I don’t know about you, but I am psyched for the release of Thor: Love and Thunder this week. It’s the first time we’ve seen Chris Hemsworth’s God of Thunder or the Guardians of the Galaxy since the conclusion of Avengers: Endgame some three years ago, and the film will also introduce Christian Slater to the MCU as Gorr the Godbutcher. However, even with all these selling points, the real big deal is the return of Natalie Portman as Jane Foster to the MCU; this time, though, she’s carrying Mjolnir and is a Thor herself.
While we don’t know every beat that writer/director Taika Waititi and his co-writer Jennifer Kaytin Robinson are pulling from the Jason Aaron-era of Thor comics, I gurantee you much of it can be found in the recently released Jane Foster: The Saga of The Mighty Thor, a fantastic collection illustrated by Russell Dauterman that compiles a huge portion of her story, including Jane’s introduction as the titular character and how she came to be worthy to weild the hammer. Many consider Jason Aaron to be thee modern-era Thor writer, and considering how little time it took for me to actually finish this 400-page collection, I’d have to agree with that reputation. The various stories and characters that work with and against Jane Foster’s Thor are all entertaining, but the core of all these issues is Jane herself, and how she handles the mantle she has voluntarily taken up in the midst of her own personal battle against the cancer that is growing insider of her.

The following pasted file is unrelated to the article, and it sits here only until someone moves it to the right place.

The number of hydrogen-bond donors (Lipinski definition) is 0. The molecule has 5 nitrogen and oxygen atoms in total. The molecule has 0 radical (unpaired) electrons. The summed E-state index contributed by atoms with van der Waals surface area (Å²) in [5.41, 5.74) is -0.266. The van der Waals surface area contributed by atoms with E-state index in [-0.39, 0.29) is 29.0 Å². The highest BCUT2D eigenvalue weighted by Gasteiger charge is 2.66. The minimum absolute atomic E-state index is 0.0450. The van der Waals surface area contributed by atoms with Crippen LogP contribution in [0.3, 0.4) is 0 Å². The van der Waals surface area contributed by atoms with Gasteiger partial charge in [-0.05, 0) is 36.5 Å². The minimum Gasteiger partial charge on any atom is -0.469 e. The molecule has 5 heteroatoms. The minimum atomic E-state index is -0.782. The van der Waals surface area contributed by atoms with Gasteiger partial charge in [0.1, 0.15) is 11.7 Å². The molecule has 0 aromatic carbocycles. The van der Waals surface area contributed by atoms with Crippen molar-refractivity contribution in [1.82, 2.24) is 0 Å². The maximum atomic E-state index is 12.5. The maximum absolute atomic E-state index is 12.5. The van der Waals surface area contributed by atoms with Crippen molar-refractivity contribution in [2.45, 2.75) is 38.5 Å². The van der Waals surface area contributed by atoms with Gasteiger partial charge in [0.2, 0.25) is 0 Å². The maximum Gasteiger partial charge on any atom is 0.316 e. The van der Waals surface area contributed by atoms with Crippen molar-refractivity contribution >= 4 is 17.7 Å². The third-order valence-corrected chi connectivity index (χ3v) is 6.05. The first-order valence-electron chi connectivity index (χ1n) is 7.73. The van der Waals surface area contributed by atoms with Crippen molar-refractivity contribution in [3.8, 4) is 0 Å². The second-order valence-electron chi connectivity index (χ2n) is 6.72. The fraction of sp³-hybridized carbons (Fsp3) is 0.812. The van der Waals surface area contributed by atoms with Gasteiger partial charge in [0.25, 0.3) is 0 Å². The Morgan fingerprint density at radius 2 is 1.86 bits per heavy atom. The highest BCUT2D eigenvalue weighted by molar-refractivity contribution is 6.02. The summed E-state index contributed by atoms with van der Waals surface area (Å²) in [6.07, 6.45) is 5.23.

For comic book readers, you may or may not know that Jane’s run as The Mighty Thor was a limited time offer (or was it), but that doesn’t mean her superhero heroics are finished. These days she’s moved on from the God of Thunder to being a Valkyrie; how she came to that title is collected in Jane Foster: The Saga of Valkyrie, co-written by Jason Aaron and Al Ewing and that serves as a companion piece to Jane Foster: The Saga of The Mighty Thor. What I love about Jane’s story throughout both these books is the care that has gone into everything making sense, which in turn makes the reader care about Jane.
For years, I don’t think Jane was ever really viewed as anyone more than a side character to Thor; the love interest who it would never work out with. That standing was sadly obvious in the first two Thor movies, where even a powerful actor like Natalie Portman didn’t have much to do with the character. In Jason Aaron’s hands, though, she became a massive part of the last decade of Marvel Comics stories, and easily took on the role of Thor in her own book as well as standing tall as a member of the Avengers. The roots of who Jane Foster can be on on the big screen are all here in both Jane Foster: The Saga of The Mighty Thor and Jane Foster: The Saga of Valkyrie. Whether you can blitz through them before you see Thor: Love and Thunder or want to learn more about Jane after your big screen experience, these are two must-have books.